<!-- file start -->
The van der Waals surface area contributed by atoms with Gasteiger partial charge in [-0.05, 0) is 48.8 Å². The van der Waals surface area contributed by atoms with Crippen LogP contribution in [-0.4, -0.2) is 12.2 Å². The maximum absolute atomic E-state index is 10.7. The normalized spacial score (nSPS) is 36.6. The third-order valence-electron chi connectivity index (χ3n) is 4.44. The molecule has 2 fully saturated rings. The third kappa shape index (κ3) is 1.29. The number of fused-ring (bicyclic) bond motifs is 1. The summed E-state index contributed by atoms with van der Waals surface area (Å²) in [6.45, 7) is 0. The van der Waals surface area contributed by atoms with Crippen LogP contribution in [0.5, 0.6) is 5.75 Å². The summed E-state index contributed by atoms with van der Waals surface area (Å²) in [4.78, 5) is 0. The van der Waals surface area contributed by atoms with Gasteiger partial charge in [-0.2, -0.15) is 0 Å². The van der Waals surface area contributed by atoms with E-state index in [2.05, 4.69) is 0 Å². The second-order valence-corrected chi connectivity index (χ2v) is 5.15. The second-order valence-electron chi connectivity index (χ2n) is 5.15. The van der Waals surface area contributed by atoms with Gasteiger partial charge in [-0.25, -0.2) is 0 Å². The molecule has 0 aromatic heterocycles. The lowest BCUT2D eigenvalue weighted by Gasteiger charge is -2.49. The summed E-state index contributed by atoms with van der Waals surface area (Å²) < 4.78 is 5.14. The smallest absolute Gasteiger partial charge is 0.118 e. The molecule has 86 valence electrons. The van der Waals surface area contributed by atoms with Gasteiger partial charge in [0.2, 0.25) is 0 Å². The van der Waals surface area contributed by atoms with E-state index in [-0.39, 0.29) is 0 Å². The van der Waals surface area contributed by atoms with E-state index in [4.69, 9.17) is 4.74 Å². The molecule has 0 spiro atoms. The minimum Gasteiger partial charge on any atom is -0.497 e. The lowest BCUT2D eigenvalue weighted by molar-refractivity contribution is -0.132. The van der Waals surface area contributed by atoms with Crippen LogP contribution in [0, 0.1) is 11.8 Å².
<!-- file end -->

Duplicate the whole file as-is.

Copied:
The van der Waals surface area contributed by atoms with Gasteiger partial charge in [-0.05, 0) is 48.8 Å². The van der Waals surface area contributed by atoms with Crippen LogP contribution in [-0.4, -0.2) is 12.2 Å². The maximum absolute atomic E-state index is 10.7. The normalized spacial score (nSPS) is 36.6. The third-order valence-electron chi connectivity index (χ3n) is 4.44. The molecule has 2 fully saturated rings. The third kappa shape index (κ3) is 1.29. The number of fused-ring (bicyclic) bond motifs is 1. The summed E-state index contributed by atoms with van der Waals surface area (Å²) in [6.45, 7) is 0. The van der Waals surface area contributed by atoms with Crippen LogP contribution in [0.5, 0.6) is 5.75 Å². The summed E-state index contributed by atoms with van der Waals surface area (Å²) in [4.78, 5) is 0. The van der Waals surface area contributed by atoms with Gasteiger partial charge in [-0.2, -0.15) is 0 Å². The van der Waals surface area contributed by atoms with E-state index in [2.05, 4.69) is 0 Å². The second-order valence-corrected chi connectivity index (χ2v) is 5.15. The second-order valence-electron chi connectivity index (χ2n) is 5.15. The van der Waals surface area contributed by atoms with Gasteiger partial charge in [-0.25, -0.2) is 0 Å². The molecule has 0 aromatic heterocycles. The lowest BCUT2D eigenvalue weighted by Gasteiger charge is -2.49. The summed E-state index contributed by atoms with van der Waals surface area (Å²) < 4.78 is 5.14. The smallest absolute Gasteiger partial charge is 0.118 e. The molecule has 86 valence electrons. The van der Waals surface area contributed by atoms with Gasteiger partial charge in [0.2, 0.25) is 0 Å². The van der Waals surface area contributed by atoms with E-state index in [-0.39, 0.29) is 0 Å². The van der Waals surface area contributed by atoms with E-state index in [4.69, 9.17) is 4.74 Å². The molecule has 0 spiro atoms. The minimum Gasteiger partial charge on any atom is -0.497 e. The lowest BCUT2D eigenvalue weighted by molar-refractivity contribution is -0.132. The van der Waals surface area contributed by atoms with Crippen LogP contribution in [0, 0.1) is 11.8 Å².